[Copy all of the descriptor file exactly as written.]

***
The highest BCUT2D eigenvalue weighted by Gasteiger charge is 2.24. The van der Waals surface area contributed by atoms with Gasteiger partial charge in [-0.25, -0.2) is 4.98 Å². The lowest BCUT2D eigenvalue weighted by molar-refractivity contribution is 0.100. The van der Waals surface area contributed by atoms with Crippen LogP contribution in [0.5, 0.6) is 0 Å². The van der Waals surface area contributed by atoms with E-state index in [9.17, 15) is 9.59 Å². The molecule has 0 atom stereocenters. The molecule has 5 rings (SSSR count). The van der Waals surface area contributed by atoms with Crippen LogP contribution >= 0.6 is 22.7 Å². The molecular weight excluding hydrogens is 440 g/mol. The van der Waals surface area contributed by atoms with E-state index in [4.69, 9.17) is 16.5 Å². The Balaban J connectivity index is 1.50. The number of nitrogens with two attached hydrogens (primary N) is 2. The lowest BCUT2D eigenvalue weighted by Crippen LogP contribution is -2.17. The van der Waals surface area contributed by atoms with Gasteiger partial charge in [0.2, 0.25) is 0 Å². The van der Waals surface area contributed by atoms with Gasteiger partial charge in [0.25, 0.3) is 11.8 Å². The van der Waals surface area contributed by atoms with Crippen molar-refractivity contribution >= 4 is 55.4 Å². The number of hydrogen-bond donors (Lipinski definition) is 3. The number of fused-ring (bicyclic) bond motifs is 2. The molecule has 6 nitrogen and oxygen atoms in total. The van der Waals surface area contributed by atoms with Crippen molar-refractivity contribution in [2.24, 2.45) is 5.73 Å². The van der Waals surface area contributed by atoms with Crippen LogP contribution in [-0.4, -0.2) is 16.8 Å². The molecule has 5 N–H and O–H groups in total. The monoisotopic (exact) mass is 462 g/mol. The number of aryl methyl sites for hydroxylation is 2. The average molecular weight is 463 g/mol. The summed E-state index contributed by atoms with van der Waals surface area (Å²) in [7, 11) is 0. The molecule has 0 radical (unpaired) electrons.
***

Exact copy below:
The highest BCUT2D eigenvalue weighted by Gasteiger charge is 2.24. The van der Waals surface area contributed by atoms with Gasteiger partial charge in [-0.25, -0.2) is 4.98 Å². The lowest BCUT2D eigenvalue weighted by molar-refractivity contribution is 0.100. The van der Waals surface area contributed by atoms with Crippen LogP contribution in [0.5, 0.6) is 0 Å². The van der Waals surface area contributed by atoms with E-state index in [9.17, 15) is 9.59 Å². The molecule has 0 atom stereocenters. The molecule has 5 rings (SSSR count). The van der Waals surface area contributed by atoms with Crippen LogP contribution >= 0.6 is 22.7 Å². The molecular weight excluding hydrogens is 440 g/mol. The van der Waals surface area contributed by atoms with E-state index in [4.69, 9.17) is 16.5 Å². The Balaban J connectivity index is 1.50. The number of nitrogens with two attached hydrogens (primary N) is 2. The lowest BCUT2D eigenvalue weighted by Crippen LogP contribution is -2.17. The van der Waals surface area contributed by atoms with Gasteiger partial charge in [0.2, 0.25) is 0 Å². The van der Waals surface area contributed by atoms with Gasteiger partial charge in [0.25, 0.3) is 11.8 Å². The van der Waals surface area contributed by atoms with Crippen molar-refractivity contribution >= 4 is 55.4 Å². The number of hydrogen-bond donors (Lipinski definition) is 3. The number of fused-ring (bicyclic) bond motifs is 2. The molecule has 6 nitrogen and oxygen atoms in total. The van der Waals surface area contributed by atoms with Crippen molar-refractivity contribution in [2.24, 2.45) is 5.73 Å². The van der Waals surface area contributed by atoms with Crippen LogP contribution in [-0.4, -0.2) is 16.8 Å². The molecule has 5 N–H and O–H groups in total. The monoisotopic (exact) mass is 462 g/mol. The number of aryl methyl sites for hydroxylation is 2. The average molecular weight is 463 g/mol. The summed E-state index contributed by atoms with van der Waals surface area (Å²) in [7, 11) is 0. The molecule has 0 radical (unpaired) electrons.